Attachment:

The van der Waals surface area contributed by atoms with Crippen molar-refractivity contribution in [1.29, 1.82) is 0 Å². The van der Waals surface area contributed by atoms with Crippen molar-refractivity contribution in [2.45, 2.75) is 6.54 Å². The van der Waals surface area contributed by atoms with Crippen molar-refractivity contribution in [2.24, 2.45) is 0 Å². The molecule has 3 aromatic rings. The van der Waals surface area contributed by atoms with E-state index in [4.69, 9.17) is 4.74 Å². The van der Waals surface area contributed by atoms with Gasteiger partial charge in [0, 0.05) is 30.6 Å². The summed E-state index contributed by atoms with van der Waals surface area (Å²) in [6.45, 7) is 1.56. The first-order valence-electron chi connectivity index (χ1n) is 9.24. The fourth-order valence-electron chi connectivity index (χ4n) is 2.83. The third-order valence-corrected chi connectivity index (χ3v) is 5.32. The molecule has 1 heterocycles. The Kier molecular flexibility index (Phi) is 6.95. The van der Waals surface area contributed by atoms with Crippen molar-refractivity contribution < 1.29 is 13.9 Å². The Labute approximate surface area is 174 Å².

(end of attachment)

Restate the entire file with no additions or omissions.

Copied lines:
The van der Waals surface area contributed by atoms with Crippen molar-refractivity contribution in [1.29, 1.82) is 0 Å². The van der Waals surface area contributed by atoms with Crippen molar-refractivity contribution in [2.45, 2.75) is 6.54 Å². The van der Waals surface area contributed by atoms with Crippen molar-refractivity contribution in [2.24, 2.45) is 0 Å². The molecule has 3 aromatic rings. The van der Waals surface area contributed by atoms with E-state index in [4.69, 9.17) is 4.74 Å². The van der Waals surface area contributed by atoms with Gasteiger partial charge in [0, 0.05) is 30.6 Å². The summed E-state index contributed by atoms with van der Waals surface area (Å²) in [6.45, 7) is 1.56. The first-order valence-electron chi connectivity index (χ1n) is 9.24. The fourth-order valence-electron chi connectivity index (χ4n) is 2.83. The third-order valence-corrected chi connectivity index (χ3v) is 5.32. The molecule has 1 heterocycles. The Kier molecular flexibility index (Phi) is 6.95. The van der Waals surface area contributed by atoms with Crippen molar-refractivity contribution < 1.29 is 13.9 Å². The Labute approximate surface area is 174 Å².